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Role of Tau in Various Tauopathies, Treatment Approaches, and Emerging Role of Nanotechnology in Neurodegenerative Disorders


A few protein kinases and phosphatases regulate tau protein phosphorylation and an imbalance in their enzyme activity results in tau hyper-phosphorylation. Aberrant tau phosphorylation causes tau to dissociate from the microtubules and clump together in the cytosol to form neurofibrillary tangles (NFTs), which lead to the progression of neurodegenerative disorders including Alzheimer’s disease (AD) and other tauopathies. Hence, targeting hyperphosphorylated tau protein is a restorative approach for treating neurodegenerative tauopathies. The cyclin-dependent kinase (Cdk5) and the glycogen synthase kinase (GSK3β) have both been implicated in aberrant tau hyperphosphorylation. The limited transport of drugs through the blood–brain barrier (BBB) for reaching the central nervous system (CNS) thus represents a significant problem in the development of drugs. Drug delivery systems based on nanocarriers help solve this problem. In this review, we discuss the tau protein, regulation of tau phosphorylation and abnormal hyperphosphorylation, drugs in use or under clinical trials, and treatment strategies for tauopathies based on the critical role of tau hyperphosphorylation in the pathogenesis of the disease.

Graphical Abstract

Pathology of neurodegenerative disease due to hyperphosphorylation and various therapeutic approaches including nanotechnology for its treatment.

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Data Availability

Not applicable as no datasets were generated or analysed during the current study.



Neurofibrillary tangles


Alzheimer’s disease


Parkinson’s disease


Cyclin-dependent kinase


Glycogen synthase kinase


Blood-brain barrier


Disability-adjusted life-years


Microtubule-associated protein tau FTDP-17, frontotemporal dementia associated with Parkinsonism having relation with chromosome 17


Progressive supranuclear palsy


Corticobasal degeneration


Pick’s disease


Argyrophilic grain disease


Globular glial tauopathy


Central nervous system


Isoelectric point


Terminal, amino-terminal


Terminal, carboxy-terminal


C-terminal region with three microtubule-binding repeats of 31 or 32 amino acids


C-terminal region with four microtubule-binding repeats of 31 or 32 amino acids


Nuclear magnetic resonance


Paired helical filaments








5′ Adenosine monophosphate-activated protein kinase


Microtubule affinity-regulating kinase


Protein phosphatase-1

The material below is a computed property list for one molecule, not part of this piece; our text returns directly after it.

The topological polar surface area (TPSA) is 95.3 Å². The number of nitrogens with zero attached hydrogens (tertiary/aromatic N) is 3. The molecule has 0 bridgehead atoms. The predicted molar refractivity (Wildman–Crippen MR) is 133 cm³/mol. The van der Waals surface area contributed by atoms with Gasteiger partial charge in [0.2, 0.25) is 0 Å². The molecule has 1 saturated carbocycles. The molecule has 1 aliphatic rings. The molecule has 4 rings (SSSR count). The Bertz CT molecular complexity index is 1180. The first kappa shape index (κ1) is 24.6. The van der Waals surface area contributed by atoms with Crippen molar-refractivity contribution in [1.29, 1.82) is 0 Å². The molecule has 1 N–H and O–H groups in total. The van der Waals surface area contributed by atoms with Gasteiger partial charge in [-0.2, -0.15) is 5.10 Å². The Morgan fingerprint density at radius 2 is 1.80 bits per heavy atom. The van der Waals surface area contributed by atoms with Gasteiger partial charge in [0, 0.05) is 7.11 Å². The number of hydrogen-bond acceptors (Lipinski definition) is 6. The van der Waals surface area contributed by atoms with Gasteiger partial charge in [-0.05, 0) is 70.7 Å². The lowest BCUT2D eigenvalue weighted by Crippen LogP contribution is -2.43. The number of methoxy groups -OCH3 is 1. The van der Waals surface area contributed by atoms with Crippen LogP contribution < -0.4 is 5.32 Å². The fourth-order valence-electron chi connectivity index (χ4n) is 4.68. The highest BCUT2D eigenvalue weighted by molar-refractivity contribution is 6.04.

Straight filaments




β-Amyloid precursor protein


Presenilin 1 gene


Presenilin 2 gene


Apolipoprotein E


Mammalian target of rapamycin


Substantia nigra pars compacta


Frontotemporal lobar degeneration


Microtubule-associated protein 1A/1B-light chain 3


Regulatory associated protein of mTOR


Mammalian lethal with Sec13 protein 8


40 KDa proline-rich AKT substrate


DEP-domain-containing mTOR-interacting protein


Rapamycin-insensitive companion of mTOR


Mammalian stress-activated protein kinase interacting protein


Protein observed with Rictor-1


Huntingtin, EF3, the A subunit of PP2A, TOR1


EIF4E-binding proteins




Tyrosine kinase inhibitors


European Medicines Agency


Activity-dependent neuroprotective protein


Tau aggregation inhibitor


Methylthioninium chloride




Leucomethylthioninium bis-hydromethanesulfonate


PP2A methyltransferase


Leucine carboxyl methyl transferase


PP2A methyl esterase


Single ascending dose


Common Alzheimer’s and Related Dementias Research Ontology


Mechanisms of action


Disease-modifying therapies


Clinical Dementia Rating scale Sum of Boxes


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We would like to thank Dr. Alisha Jones (Incoming Assistant Professor at NYU) for critically reading the manuscript. The authors gratefully acknowledge RPBlab and GSlab members for critical suggestions.


Our lab is supported by SERB, DBT and ICMR, Government of India, grants which are duly acknowledged. AK, HKA and AS are supported by UGC-JRF, DHR-YSS and ICMR-SRF fellowships, respectively.

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GS and RPB conceived the plan. PK, AK, and HKA wrote first draft. AS, PKJ, GS, and RPB edited and finalized the draft in coordination with other authors. All authors have approved it for publication.

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Correspondence to Gurpal Singh or Ravi P. Barnwal.

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• Neurological disorders are increasingly associated with fatalities globally.

• Tauopathies are mostly caused by hyperphosphorylation of tau protein.

• Drugs under development target pathways like mTOR, phosphorylation, and aggregation.

• Biomarkers for an early diagnosis like phosphorylated sites are in developmental stages.

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Kaur, P., Khera, A., Alajangi, H.K. et al. Role of Tau in Various Tauopathies, Treatment Approaches, and Emerging Role of Nanotechnology in Neurodegenerative Disorders. Mol Neurobiol 60, 1690–1720 (2023).

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